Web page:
Educational inequality and helping young people fulfil their goals
I recently volunteered as a professional at the Future Frontiers Careers Networking Event, held at City, University of London. The event allowed pupils from low income families, between the ages of 13-18, to get a first-hand look into the world of work. It was suggested that my presence would really make a difference in the lives of the pupils. I wasn’t convinced – what did I have to offer, in a 5-10-minute conversation, that someone couldn’t google?
Although I come from a working-class background, to be honest, my existence has been pretty much one of acceptable affluency. Certainly not Alan Sugar, or even Alan Titchmarsh for that matter, but not what I would think of as low income. As a child I had a good education, typically had a holiday most years and was well fed and clothed. Nowadays my family and I do not usually go without. My children receive a good education and they mix in a social network of people with acceptable affluency. I was therefore a little naive to the fact that according to Teach First ‘Millions of British children live in poverty. Only one in three is likely to achieve basic school grades. Yet twice as many of their wealthier peers do so’. Poverty at this scale is something I thought was behind us in the UK. Clearly not!
I was equally surprised to hear Teach First confirm that ‘the link between low income and low academic attainment is greater in the UK than almost any other developed nation. Children eligible for free school meals are less likely to get good GCSEs and go on to higher education. This makes it more likely they will struggle throughout their lives, widening social inequality’. Surely, every child deserves an equal opportunity to succeed? So, I was pleased to offer my help to such a great cause, whatever I could bring to the table.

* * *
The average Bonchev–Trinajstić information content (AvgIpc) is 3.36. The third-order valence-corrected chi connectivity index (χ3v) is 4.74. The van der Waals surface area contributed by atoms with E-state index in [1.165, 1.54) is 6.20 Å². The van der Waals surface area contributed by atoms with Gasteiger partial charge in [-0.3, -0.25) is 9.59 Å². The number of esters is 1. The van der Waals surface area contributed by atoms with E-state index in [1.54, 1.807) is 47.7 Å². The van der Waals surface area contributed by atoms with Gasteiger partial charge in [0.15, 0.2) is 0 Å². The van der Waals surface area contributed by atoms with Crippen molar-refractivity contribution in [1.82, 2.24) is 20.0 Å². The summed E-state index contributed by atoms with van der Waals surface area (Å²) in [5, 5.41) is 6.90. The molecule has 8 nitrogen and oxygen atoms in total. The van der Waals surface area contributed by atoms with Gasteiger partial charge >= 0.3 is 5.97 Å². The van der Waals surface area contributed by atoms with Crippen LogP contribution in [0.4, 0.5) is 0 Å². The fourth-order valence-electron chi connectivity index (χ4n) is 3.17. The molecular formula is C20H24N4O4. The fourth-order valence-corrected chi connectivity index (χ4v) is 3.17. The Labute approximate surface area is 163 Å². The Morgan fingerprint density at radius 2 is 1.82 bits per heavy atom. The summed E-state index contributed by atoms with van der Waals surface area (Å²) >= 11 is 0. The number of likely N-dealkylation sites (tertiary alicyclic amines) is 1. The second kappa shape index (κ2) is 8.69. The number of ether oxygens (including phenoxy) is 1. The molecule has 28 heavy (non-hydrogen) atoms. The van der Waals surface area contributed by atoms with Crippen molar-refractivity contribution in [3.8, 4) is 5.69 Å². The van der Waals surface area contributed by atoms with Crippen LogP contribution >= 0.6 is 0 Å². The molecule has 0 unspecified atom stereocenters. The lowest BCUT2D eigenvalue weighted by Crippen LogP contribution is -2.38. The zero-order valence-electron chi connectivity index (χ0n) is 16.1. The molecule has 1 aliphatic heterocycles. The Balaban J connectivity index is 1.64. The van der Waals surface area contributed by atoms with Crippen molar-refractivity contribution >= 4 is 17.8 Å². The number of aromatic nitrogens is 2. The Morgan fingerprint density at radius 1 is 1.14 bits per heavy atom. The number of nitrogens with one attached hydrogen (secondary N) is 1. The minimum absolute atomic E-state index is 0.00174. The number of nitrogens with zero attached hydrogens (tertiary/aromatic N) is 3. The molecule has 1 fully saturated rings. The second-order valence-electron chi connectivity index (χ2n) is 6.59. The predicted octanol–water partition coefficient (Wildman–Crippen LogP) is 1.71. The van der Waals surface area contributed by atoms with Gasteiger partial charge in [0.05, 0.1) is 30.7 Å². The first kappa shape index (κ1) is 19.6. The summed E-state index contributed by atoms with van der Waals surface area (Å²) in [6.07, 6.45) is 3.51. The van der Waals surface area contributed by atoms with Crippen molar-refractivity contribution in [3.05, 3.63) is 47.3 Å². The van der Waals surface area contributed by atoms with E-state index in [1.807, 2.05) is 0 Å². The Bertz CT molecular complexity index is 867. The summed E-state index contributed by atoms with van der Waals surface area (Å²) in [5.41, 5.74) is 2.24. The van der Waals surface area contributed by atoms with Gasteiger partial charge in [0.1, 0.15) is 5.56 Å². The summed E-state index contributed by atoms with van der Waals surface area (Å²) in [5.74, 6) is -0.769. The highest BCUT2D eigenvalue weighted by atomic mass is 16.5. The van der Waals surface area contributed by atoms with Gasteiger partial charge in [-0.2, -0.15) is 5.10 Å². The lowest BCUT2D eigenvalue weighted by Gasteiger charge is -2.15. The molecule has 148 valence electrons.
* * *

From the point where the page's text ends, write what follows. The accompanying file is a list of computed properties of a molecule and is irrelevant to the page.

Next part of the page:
It is important to recognise that for many of the pupils this was one of their first in-person interactions with professionals, and as such some were very shy and withdrawn. As you might expect there were also some very switched on and confident children too. The event was aimed at broadening the pupil’s horizons to the world of work.
Not every pupil wanted to necessarily have a career as a financial planner. In fact, I doubt any of them did – who realistically does? But I wasn’t there to convince any of them to become a financial planner.
One particular year 9 pupil stuck in my mind that day. He was young and particularly shy. Our conversation was stunted and I was not very confident that I was adding any value. I called on my financial planning experience and probed a little more. I asked him “what’s important to you?”. He responded “dragons”. It was not a response I was expecting and was a little taken aback I must confess. “What is it about dragon’s that is important to you?” I said. He replied “I like to draw them”. Now, we were getting somewhere I thought to myself. Cutting a 10-minute conversation short we chatted about how he could use his passion for dragons throughout his education and beyond. Together, we came up with some good ideas like being an illustrator or working in film and TV. Hopefully my small interaction was of value to this particular pupil. Simply having the conversation gave this young pupil a platform to explore his passion and hopefully consider that he can use his passion within a career.
In conclusion, my presence at the event was not about financial planning nor about offering an insight into finance. Instead merely the fact that I was present, willing to listen and simply able to offer these pupils the opportunity to interact, with a professional or just an adult, was enough. As the TV meerkat would say, “simples”. We often think that people want to hear lots of technical information and grandiose but to my mind it’s unnecessary. For most, I hope our interaction gave them the ‘headspace’ and impetus to get as much out of their education as they can so they can be the best they possibly can be.
In my experience, the most content clients I work with are the ones that following their passion or are simply doing what they want in life – using their money to help them achieve it. This is why I do what I do – interacting with people to help use their money smarter to help them live a fulfilled life. I hope the young year 9 pupil follows his passion and makes a living from it too. The same goes for all the pupils I was lucky enough to meet. Each of them talented and special in their own unique way just like my friends, family, clients and those I come into contact with.
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